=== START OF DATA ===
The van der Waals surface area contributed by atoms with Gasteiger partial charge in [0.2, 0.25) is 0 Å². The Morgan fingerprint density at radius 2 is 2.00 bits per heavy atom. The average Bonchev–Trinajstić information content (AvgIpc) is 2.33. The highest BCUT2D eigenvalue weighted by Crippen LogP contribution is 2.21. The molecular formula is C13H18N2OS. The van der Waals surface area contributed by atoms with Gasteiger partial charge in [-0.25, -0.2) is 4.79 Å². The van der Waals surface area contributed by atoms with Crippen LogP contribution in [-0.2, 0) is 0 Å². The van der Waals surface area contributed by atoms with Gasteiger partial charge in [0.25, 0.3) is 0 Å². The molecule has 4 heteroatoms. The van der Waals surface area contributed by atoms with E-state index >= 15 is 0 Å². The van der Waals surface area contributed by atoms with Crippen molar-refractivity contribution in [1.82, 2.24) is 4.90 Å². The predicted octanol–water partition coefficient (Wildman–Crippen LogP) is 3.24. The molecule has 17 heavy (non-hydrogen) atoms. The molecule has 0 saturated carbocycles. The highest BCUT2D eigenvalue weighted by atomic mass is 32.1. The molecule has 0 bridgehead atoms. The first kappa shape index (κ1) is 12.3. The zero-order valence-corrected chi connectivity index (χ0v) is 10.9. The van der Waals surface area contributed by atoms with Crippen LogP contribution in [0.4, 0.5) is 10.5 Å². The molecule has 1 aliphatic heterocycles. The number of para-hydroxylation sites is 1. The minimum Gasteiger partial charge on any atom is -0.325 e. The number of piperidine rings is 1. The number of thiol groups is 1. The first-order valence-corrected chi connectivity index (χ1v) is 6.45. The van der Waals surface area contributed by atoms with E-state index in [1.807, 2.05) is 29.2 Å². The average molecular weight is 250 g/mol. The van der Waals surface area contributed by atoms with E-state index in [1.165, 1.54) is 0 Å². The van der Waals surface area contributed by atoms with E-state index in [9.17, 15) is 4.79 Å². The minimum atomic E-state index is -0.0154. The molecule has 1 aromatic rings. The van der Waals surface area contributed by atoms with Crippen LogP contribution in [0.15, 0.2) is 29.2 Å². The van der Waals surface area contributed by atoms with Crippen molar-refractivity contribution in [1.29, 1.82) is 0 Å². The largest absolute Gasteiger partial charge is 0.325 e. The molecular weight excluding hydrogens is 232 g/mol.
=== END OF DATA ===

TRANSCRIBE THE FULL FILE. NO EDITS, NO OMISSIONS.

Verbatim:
The van der Waals surface area contributed by atoms with Gasteiger partial charge in [0.2, 0.25) is 0 Å². The Morgan fingerprint density at radius 2 is 2.00 bits per heavy atom. The average Bonchev–Trinajstić information content (AvgIpc) is 2.33. The highest BCUT2D eigenvalue weighted by Crippen LogP contribution is 2.21. The molecular formula is C13H18N2OS. The van der Waals surface area contributed by atoms with Gasteiger partial charge in [-0.25, -0.2) is 4.79 Å². The van der Waals surface area contributed by atoms with Crippen LogP contribution in [-0.2, 0) is 0 Å². The van der Waals surface area contributed by atoms with Gasteiger partial charge in [0.25, 0.3) is 0 Å². The molecule has 4 heteroatoms. The van der Waals surface area contributed by atoms with E-state index >= 15 is 0 Å². The van der Waals surface area contributed by atoms with Crippen molar-refractivity contribution in [1.82, 2.24) is 4.90 Å². The predicted octanol–water partition coefficient (Wildman–Crippen LogP) is 3.24. The molecule has 17 heavy (non-hydrogen) atoms. The molecule has 0 saturated carbocycles. The highest BCUT2D eigenvalue weighted by atomic mass is 32.1. The molecule has 0 bridgehead atoms. The first kappa shape index (κ1) is 12.3. The zero-order valence-corrected chi connectivity index (χ0v) is 10.9. The van der Waals surface area contributed by atoms with Crippen LogP contribution in [0.4, 0.5) is 10.5 Å². The molecule has 1 aliphatic heterocycles. The number of para-hydroxylation sites is 1. The minimum Gasteiger partial charge on any atom is -0.325 e. The number of piperidine rings is 1. The number of thiol groups is 1. The first-order valence-corrected chi connectivity index (χ1v) is 6.45. The van der Waals surface area contributed by atoms with E-state index in [1.807, 2.05) is 29.2 Å². The average molecular weight is 250 g/mol. The van der Waals surface area contributed by atoms with E-state index in [1.165, 1.54) is 0 Å². The van der Waals surface area contributed by atoms with E-state index in [9.17, 15) is 4.79 Å². The minimum atomic E-state index is -0.0154. The molecule has 1 aromatic rings. The van der Waals surface area contributed by atoms with Crippen LogP contribution in [0.15, 0.2) is 29.2 Å². The van der Waals surface area contributed by atoms with Crippen molar-refractivity contribution in [1.29, 1.82) is 0 Å². The largest absolute Gasteiger partial charge is 0.325 e. The molecular weight excluding hydrogens is 232 g/mol.